Friday, January 9, 2015

Winter in the Desert.

Surprise!!! Winter does come to the desert regions of the Southwestern United States; sometimes the snow stays for days on end; sometimes it disappears within hours. As I stated in my post, "Welcome to the Desert", she is an unpredictable mistress, and demands respect!

On January 3rd, we took a drive between Monticello and Monument Valley along Routes 191 and 163; not only was there snow, but the clouds had descended and created mystical wintery landscapes.

Traveling south on Route 191, the Abajo Mountains were a maze of sunbeams and shadows.  Normally, sitting under the watchful eyes of the mountains, Monticello gets hit with more snow than the areas to the south.  Not this time though, and from Blanding to Bluff, we traveled through dense cloud cover.

As we drove closer to Comb Ridge (this is where Route 191 veers off and Route 163 takes over), the cloud cover eased a bit, but the snow certainly didn't.

Surprisingly, when we reached the Mexican Hat area, there was not as much snow evident and the cloud cover has dissipated.  The San Juan River was not fully iced over, but you could see small pieces of ice flowing along.

Valley of the Gods was magical; the formations seeming to float amongst the clouds.  Usually Monument Valley can be seen as soon as you cross over the San Juan River bridge, but not today; familiar landmarks had simply disappeared!

"The Birthday Cake"...with frosting.

Rooster Butte, Setting Hen Butte

Rooster Butte
Seven Sailors

Monument Valley, where had it gone? Formations slipped in and out of view; Sleeping Bear being watched over by Setting Hen; suddenly it was swallowed up by clouds. We spent several hours at a friend's home and watched the sun make short appearances, each time the clouds allowing the grand formations to show more and more of themselves. By three in the afternoon, the classic forms of the two Mittens and Merrick Butte were once again standing proud.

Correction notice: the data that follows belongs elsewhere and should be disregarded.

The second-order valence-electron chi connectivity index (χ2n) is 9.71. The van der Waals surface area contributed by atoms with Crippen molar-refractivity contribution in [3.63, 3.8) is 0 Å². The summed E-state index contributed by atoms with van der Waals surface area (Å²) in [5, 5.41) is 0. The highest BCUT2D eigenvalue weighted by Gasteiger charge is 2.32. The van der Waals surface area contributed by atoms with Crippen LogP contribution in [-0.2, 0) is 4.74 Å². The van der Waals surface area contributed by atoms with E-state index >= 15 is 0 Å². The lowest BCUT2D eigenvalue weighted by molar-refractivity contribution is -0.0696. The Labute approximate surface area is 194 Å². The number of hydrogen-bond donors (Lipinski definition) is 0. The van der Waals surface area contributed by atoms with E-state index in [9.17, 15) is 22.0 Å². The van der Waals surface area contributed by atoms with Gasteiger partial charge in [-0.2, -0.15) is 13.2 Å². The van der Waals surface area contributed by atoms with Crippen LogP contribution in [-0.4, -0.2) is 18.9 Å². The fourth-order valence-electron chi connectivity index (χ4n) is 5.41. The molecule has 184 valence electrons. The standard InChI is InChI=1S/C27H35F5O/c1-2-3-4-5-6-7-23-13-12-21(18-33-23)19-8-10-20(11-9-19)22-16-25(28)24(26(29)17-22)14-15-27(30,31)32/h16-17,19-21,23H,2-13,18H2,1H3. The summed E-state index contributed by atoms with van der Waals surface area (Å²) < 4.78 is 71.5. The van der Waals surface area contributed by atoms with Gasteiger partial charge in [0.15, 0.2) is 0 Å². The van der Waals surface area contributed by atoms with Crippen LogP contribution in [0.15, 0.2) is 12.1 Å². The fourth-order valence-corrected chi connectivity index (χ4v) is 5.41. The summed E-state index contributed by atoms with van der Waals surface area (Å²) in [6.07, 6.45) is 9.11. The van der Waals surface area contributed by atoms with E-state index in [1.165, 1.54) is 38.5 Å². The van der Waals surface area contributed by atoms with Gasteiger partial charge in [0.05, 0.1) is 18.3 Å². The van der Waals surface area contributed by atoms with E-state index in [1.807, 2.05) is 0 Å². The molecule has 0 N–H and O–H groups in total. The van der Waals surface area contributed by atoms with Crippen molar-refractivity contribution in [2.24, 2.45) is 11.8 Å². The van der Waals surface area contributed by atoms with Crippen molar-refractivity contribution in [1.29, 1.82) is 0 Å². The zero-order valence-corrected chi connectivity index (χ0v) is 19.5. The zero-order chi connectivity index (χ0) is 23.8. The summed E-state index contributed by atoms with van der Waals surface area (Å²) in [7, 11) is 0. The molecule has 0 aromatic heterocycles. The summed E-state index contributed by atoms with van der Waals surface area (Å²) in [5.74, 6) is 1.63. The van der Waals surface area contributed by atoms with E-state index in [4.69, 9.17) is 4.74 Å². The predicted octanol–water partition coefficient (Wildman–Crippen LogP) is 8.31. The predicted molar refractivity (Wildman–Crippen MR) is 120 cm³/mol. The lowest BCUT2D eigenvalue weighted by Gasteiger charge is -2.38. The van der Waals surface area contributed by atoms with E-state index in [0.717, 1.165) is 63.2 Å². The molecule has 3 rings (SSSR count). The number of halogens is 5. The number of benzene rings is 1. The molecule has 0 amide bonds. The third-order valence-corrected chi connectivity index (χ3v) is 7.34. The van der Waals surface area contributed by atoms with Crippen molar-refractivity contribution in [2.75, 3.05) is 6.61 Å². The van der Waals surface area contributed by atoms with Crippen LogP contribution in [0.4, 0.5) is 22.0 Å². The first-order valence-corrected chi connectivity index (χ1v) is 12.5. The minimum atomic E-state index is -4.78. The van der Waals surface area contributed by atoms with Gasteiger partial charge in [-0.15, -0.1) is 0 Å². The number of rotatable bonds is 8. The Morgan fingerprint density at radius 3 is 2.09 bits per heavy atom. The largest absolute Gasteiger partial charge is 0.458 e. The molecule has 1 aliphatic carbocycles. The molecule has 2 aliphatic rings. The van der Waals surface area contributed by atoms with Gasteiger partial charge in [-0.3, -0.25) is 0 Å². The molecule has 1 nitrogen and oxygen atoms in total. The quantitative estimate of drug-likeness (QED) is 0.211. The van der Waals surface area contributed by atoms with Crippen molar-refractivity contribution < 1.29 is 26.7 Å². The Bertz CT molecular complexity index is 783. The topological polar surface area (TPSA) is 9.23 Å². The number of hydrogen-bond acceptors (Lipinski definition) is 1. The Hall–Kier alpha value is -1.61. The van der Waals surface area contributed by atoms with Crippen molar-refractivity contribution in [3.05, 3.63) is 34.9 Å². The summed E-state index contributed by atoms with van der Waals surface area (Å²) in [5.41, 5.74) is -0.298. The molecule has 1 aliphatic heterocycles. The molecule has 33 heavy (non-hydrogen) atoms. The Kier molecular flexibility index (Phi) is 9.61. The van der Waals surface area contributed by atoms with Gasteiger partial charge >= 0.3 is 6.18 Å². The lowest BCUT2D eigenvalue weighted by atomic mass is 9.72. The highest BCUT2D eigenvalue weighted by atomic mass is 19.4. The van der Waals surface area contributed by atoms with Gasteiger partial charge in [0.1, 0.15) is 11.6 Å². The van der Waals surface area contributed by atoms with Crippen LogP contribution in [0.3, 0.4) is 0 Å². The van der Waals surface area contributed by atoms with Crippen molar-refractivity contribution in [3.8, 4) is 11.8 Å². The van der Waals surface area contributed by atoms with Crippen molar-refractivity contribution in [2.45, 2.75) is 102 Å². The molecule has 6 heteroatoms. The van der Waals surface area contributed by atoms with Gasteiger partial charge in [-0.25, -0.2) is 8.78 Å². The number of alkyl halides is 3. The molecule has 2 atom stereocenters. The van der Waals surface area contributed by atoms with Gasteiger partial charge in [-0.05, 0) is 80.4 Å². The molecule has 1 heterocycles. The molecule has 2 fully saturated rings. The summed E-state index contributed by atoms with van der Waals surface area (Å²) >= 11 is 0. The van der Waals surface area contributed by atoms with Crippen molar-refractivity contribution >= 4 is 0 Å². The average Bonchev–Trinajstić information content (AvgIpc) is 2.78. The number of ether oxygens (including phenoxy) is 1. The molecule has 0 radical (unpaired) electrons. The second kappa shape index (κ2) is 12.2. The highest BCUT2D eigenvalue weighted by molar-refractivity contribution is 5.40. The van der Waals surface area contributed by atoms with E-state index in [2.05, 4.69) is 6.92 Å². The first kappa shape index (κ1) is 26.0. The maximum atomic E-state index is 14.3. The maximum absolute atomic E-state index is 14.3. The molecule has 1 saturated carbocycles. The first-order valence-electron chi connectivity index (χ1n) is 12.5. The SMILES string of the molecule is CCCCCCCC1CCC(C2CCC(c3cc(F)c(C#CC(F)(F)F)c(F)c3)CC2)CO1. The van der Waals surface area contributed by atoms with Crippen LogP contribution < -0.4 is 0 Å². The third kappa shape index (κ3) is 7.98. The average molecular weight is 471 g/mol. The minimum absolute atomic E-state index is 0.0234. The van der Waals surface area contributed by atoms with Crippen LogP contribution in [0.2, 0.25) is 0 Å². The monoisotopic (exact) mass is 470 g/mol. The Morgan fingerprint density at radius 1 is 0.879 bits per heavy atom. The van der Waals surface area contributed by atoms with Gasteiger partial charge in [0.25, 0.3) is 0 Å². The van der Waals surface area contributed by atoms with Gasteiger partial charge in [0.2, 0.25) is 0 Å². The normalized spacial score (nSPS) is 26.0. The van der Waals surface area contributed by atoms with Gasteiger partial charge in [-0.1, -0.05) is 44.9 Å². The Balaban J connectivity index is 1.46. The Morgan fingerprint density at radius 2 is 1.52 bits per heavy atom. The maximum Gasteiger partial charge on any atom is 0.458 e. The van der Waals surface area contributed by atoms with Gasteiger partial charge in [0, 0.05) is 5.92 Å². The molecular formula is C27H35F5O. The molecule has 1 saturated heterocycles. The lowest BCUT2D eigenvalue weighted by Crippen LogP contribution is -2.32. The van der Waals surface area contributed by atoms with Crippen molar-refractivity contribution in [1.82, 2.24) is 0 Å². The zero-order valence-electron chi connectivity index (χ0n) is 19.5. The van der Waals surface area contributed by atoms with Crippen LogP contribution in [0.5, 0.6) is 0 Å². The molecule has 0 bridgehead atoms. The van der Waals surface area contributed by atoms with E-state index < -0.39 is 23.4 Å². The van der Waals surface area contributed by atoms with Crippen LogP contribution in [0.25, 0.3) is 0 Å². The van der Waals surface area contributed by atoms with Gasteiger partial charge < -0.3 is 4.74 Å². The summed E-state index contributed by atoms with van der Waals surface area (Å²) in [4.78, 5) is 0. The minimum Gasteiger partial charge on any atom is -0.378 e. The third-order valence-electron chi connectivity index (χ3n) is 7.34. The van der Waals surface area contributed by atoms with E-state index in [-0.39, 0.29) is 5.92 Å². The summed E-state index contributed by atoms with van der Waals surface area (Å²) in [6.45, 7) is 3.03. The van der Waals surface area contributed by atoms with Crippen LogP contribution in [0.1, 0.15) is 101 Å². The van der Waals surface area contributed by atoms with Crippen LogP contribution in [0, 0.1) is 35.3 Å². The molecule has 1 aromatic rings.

Bear and Rabbit; there is an arch inside Bear.

Since it gets dark by 5:30pm now, we left Monument Valley at 3; however, the Moki Dugway called to us and we took the trip upwards.  The more shadier areas had some snow and ice, but nothing to worry over as we drove very slowly.  Now I have to tell you that going down is still more fun and exciting, to us, than going upwards.  The passenger gets a great view of sandstone walls, but cannot see pass the driver's head and body.  The driver is so busy paying attention to the winding road, who has time to look at the landscape!?!  We did pull into the parking area that allows you to photograph almost the entire Moki Dugway, Cedar Mesa and the valley below.  Now while the Moki Dugway is still firmly packed down dirt and the road to Muley Point is gravel; Route 261 is now fully paved (used to be only partially paved).

Route 261 goes through the Grand Gluch/Cedar Mesa area and connects with Route 95 where you can go to Natural Bridges National Monument, or to Blanding (Route 191).  We were headed home, so we headed towards Route 191 and north to Monticello; we had come full circle.  The Bears Ears came into view way before we reached 95; we still could not see the similarity to an actual bear's ears though.  Using A LOT of imagination, I could see the eyes and snout laid out in the landscaping below the formations, but in no way did the formations themselves look like ears.

Driving down 95, our beautiful pink sky mixing with the blue; the moon smiling down on the planet, wishing us all a good night and sleep tight.   How much more serene can it get!?!

Pass through northern section of Comb Ridge

Mule Deer Herd

So, this is our typical winter down here in the southeastern corner of Utah. Might not be your cup of tea, but it is what it is; the desert won't change to accommodate anyone but herself.

Mary Cokenour

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